Doppes v. Bentley Motors, Inc., 94 Cal. Rptr. 3d 802 (Cal. Ct. App. 2009)
In this case arising from plaintiff’s claims of a foul odor in his new car and defendant’s failure to repair it, plaintiff repeatedly sought terminating sanctions from the trial court for defendant’s repeated and egregious discovery abuses. Instead, the trial court ordered the jury would be instructed regarding defendant’s discovery failures and allowed to draw an adverse inference. Even when presented with additional evidence of defendant’s failures during trial, the trial court refused to award terminating sanctions. On appeal, the appellate court found that the trial court abused its discretion in failing to impose terminating sanctions and remanded the case with instructions to strike defendant’s answer and enter default judgment, among other things.
Defendant’s pre-trial discovery violations were numerous and resulted in several motions to compel and two pretrial motions for terminating sanctions. Those violations included:
• repeated failure to timely produce responsive documents pursuant to court orders, including documents related to it’s knowledge of the alleged odor;
• failure to produce responsive documents pursuant to court orders or to provide an explanation for such failure;
• destruction of relevant email;
• repeated misrepresentations that production was complete;
• refusal to produce documents from Bentley Motors Ltd. in the UK, from whom it regularly obtained documents for business purposes; and
• failure to provide plaintiff’s counsel with court ordered access to its email files to allow counsel to “‘data-mine’ the emails for references to the odor problem.”
Upon plaintiff’s first motion for terminating sanctions, the court found that monetary sanctions were warranted. Later, in the course of the parties’ ongoing conflict surrounding discovery, the court appointed a discovery referee. Despite acknowledging defendant’s extensive violations as outlined above, the discovery referee ultimately recommended against terminating sanctions and instead fashioned an adverse inference instruction which was adopted by the court.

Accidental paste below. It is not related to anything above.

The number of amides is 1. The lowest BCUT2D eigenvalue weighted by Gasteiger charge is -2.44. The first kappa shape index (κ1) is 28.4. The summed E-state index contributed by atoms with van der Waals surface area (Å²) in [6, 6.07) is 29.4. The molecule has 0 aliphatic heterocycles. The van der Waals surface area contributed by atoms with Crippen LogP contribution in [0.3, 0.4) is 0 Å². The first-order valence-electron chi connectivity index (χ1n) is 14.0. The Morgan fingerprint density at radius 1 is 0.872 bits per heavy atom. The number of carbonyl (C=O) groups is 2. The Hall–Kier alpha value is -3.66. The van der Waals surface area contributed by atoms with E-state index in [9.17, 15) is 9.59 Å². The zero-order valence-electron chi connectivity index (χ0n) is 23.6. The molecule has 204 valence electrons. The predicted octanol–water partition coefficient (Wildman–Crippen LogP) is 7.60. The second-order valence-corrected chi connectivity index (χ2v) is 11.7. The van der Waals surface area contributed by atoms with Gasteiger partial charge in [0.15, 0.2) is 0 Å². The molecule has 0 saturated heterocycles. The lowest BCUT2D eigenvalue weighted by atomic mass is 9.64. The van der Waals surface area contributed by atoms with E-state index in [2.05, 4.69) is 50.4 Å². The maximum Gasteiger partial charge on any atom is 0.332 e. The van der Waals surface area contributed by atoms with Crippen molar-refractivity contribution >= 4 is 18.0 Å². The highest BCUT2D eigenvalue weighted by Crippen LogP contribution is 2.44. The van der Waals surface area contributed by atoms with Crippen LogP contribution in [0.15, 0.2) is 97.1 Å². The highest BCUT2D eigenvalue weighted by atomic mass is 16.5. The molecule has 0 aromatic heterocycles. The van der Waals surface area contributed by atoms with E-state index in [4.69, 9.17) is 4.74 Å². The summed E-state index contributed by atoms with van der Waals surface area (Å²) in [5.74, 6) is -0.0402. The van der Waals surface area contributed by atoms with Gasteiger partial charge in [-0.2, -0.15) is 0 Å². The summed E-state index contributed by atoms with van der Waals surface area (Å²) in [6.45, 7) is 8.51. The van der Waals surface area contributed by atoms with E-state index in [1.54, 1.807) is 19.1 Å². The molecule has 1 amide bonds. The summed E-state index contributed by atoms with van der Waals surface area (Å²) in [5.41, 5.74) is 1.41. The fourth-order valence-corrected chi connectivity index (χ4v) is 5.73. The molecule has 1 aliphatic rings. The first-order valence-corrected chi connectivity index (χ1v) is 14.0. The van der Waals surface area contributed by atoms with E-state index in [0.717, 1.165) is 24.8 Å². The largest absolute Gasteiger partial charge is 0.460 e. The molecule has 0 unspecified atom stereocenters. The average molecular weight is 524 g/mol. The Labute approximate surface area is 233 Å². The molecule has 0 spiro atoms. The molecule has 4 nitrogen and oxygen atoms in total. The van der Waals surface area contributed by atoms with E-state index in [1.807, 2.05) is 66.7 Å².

Approximately two weeks into trial, plaintiff asserted that defendant had not complied with the court’s order to allow access to its emails and had failed to produce requested customer service history reports. Plaintiff asked for a second order compelling access to the emails. Thereafter, plaintiff and his attorney traveled to another state to review the emails. While there, they discovered two highly relevant and previously unknown emails and their attachments. Plaintiff’s counsel also deposed one of defendant’s executives for the first time.
Upon his return, plaintiff again requested terminating sanctions. In support of his request, plaintiff relayed the following facts, revealed on his mid-trial trip:
• the deposed executive testified that there was a possibility that he had deleted relevant emails and that he had first seen an email implementing a litigation hold only three to four months prior;
• defendant’s employees were instructed to move their emails to their personal folder files (.pst) which were not made available to plaintiff’s counsel during his court ordered email inspection;